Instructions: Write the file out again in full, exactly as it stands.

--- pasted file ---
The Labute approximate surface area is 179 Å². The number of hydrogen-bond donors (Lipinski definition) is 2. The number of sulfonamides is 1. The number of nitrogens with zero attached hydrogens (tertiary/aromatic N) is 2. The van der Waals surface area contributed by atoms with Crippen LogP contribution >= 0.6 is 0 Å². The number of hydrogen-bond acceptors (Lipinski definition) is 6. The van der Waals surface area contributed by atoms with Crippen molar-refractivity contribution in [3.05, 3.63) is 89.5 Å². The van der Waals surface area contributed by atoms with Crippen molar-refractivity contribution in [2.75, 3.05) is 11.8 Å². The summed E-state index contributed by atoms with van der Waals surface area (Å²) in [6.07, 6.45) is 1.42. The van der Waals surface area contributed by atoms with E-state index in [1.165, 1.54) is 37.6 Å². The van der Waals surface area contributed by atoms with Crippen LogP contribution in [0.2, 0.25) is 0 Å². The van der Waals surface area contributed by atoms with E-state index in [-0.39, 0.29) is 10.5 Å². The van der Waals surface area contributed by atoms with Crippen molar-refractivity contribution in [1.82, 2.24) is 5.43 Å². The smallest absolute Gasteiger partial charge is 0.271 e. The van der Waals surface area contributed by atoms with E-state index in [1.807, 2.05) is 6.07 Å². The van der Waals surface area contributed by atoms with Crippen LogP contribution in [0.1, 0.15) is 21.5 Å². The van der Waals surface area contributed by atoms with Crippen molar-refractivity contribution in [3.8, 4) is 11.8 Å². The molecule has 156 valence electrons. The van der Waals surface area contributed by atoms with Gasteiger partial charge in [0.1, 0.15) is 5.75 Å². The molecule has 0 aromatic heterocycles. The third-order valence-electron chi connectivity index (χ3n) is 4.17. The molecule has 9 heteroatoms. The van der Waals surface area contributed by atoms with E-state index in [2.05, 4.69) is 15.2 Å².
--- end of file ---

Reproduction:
The Labute approximate surface area is 179 Å². The number of hydrogen-bond donors (Lipinski definition) is 2. The number of sulfonamides is 1. The number of nitrogens with zero attached hydrogens (tertiary/aromatic N) is 2. The van der Waals surface area contributed by atoms with Crippen LogP contribution >= 0.6 is 0 Å². The number of hydrogen-bond acceptors (Lipinski definition) is 6. The van der Waals surface area contributed by atoms with Crippen molar-refractivity contribution in [3.05, 3.63) is 89.5 Å². The van der Waals surface area contributed by atoms with Crippen molar-refractivity contribution in [2.75, 3.05) is 11.8 Å². The summed E-state index contributed by atoms with van der Waals surface area (Å²) in [6.07, 6.45) is 1.42. The van der Waals surface area contributed by atoms with E-state index in [1.165, 1.54) is 37.6 Å². The van der Waals surface area contributed by atoms with Crippen LogP contribution in [0.2, 0.25) is 0 Å². The van der Waals surface area contributed by atoms with E-state index in [-0.39, 0.29) is 10.5 Å². The van der Waals surface area contributed by atoms with Crippen molar-refractivity contribution in [1.82, 2.24) is 5.43 Å². The smallest absolute Gasteiger partial charge is 0.271 e. The van der Waals surface area contributed by atoms with E-state index in [1.807, 2.05) is 6.07 Å². The van der Waals surface area contributed by atoms with Crippen LogP contribution in [0.1, 0.15) is 21.5 Å². The van der Waals surface area contributed by atoms with Crippen molar-refractivity contribution in [3.8, 4) is 11.8 Å². The molecule has 156 valence electrons. The van der Waals surface area contributed by atoms with Gasteiger partial charge in [0.1, 0.15) is 5.75 Å². The molecule has 0 aromatic heterocycles. The third-order valence-electron chi connectivity index (χ3n) is 4.17. The molecule has 9 heteroatoms. The van der Waals surface area contributed by atoms with E-state index in [2.05, 4.69) is 15.2 Å².